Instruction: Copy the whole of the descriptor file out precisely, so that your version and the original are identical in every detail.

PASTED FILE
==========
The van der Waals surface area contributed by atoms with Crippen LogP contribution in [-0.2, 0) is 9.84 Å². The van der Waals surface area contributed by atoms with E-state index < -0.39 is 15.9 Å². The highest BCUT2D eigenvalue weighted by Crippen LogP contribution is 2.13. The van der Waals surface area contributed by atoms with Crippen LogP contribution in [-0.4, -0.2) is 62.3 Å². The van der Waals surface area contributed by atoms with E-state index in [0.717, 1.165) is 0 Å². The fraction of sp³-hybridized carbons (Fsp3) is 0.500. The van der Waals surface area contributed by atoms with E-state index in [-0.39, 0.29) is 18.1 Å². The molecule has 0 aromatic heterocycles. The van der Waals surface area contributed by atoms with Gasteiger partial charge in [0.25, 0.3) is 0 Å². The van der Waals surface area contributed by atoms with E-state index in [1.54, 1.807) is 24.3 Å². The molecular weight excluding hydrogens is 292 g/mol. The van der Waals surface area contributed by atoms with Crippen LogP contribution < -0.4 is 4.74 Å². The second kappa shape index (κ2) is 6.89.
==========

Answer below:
The van der Waals surface area contributed by atoms with Crippen LogP contribution in [-0.2, 0) is 9.84 Å². The van der Waals surface area contributed by atoms with E-state index < -0.39 is 15.9 Å². The highest BCUT2D eigenvalue weighted by Crippen LogP contribution is 2.13. The van der Waals surface area contributed by atoms with Crippen LogP contribution in [-0.4, -0.2) is 62.3 Å². The van der Waals surface area contributed by atoms with E-state index in [0.717, 1.165) is 0 Å². The fraction of sp³-hybridized carbons (Fsp3) is 0.500. The van der Waals surface area contributed by atoms with E-state index in [-0.39, 0.29) is 18.1 Å². The molecule has 0 aromatic heterocycles. The van der Waals surface area contributed by atoms with Gasteiger partial charge in [0.25, 0.3) is 0 Å². The van der Waals surface area contributed by atoms with E-state index in [1.54, 1.807) is 24.3 Å². The molecular weight excluding hydrogens is 292 g/mol. The van der Waals surface area contributed by atoms with Crippen LogP contribution < -0.4 is 4.74 Å². The second kappa shape index (κ2) is 6.89.